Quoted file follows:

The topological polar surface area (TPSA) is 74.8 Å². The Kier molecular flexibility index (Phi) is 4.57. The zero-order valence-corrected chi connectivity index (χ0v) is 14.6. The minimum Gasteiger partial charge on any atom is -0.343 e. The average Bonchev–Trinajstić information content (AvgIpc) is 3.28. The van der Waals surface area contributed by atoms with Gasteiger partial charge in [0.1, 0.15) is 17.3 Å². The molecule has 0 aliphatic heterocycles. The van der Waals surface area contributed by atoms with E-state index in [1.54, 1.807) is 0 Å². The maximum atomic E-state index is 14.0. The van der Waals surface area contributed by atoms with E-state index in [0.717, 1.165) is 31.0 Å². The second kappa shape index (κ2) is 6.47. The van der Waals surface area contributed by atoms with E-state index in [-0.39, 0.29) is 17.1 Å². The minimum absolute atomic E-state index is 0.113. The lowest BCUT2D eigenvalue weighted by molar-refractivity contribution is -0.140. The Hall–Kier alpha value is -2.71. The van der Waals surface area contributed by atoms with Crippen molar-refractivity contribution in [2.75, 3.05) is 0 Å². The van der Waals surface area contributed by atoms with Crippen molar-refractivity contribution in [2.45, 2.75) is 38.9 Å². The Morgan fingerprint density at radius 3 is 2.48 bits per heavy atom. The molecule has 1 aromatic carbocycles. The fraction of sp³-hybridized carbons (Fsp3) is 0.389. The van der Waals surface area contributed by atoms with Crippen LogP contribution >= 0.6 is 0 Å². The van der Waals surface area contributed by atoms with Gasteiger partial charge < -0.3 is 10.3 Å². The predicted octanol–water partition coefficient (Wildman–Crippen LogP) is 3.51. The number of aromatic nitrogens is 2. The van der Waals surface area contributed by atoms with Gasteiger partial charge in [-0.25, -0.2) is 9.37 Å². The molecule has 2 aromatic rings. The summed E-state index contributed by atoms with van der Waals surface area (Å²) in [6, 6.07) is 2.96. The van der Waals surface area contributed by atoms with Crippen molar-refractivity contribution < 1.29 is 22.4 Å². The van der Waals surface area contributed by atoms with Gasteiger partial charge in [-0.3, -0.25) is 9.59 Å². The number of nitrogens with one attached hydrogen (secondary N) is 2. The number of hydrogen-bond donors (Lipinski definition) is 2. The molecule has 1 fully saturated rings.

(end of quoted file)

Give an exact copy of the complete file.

The topological polar surface area (TPSA) is 74.8 Å². The Kier molecular flexibility index (Phi) is 4.57. The zero-order valence-corrected chi connectivity index (χ0v) is 14.6. The minimum Gasteiger partial charge on any atom is -0.343 e. The average Bonchev–Trinajstić information content (AvgIpc) is 3.28. The van der Waals surface area contributed by atoms with Gasteiger partial charge in [0.1, 0.15) is 17.3 Å². The molecule has 0 aliphatic heterocycles. The van der Waals surface area contributed by atoms with E-state index in [1.54, 1.807) is 0 Å². The maximum atomic E-state index is 14.0. The van der Waals surface area contributed by atoms with E-state index in [0.717, 1.165) is 31.0 Å². The second kappa shape index (κ2) is 6.47. The van der Waals surface area contributed by atoms with E-state index in [-0.39, 0.29) is 17.1 Å². The minimum absolute atomic E-state index is 0.113. The lowest BCUT2D eigenvalue weighted by molar-refractivity contribution is -0.140. The Hall–Kier alpha value is -2.71. The van der Waals surface area contributed by atoms with Crippen molar-refractivity contribution in [2.75, 3.05) is 0 Å². The van der Waals surface area contributed by atoms with Crippen molar-refractivity contribution in [2.45, 2.75) is 38.9 Å². The Morgan fingerprint density at radius 3 is 2.48 bits per heavy atom. The molecule has 1 aromatic carbocycles. The fraction of sp³-hybridized carbons (Fsp3) is 0.389. The van der Waals surface area contributed by atoms with Crippen LogP contribution >= 0.6 is 0 Å². The van der Waals surface area contributed by atoms with Gasteiger partial charge < -0.3 is 10.3 Å². The predicted octanol–water partition coefficient (Wildman–Crippen LogP) is 3.51. The number of aromatic nitrogens is 2. The van der Waals surface area contributed by atoms with Gasteiger partial charge in [-0.25, -0.2) is 9.37 Å². The molecule has 2 aromatic rings. The summed E-state index contributed by atoms with van der Waals surface area (Å²) in [6, 6.07) is 2.96. The van der Waals surface area contributed by atoms with Crippen molar-refractivity contribution < 1.29 is 22.4 Å². The van der Waals surface area contributed by atoms with Gasteiger partial charge in [-0.3, -0.25) is 9.59 Å². The number of nitrogens with one attached hydrogen (secondary N) is 2. The number of hydrogen-bond donors (Lipinski definition) is 2. The molecule has 1 fully saturated rings.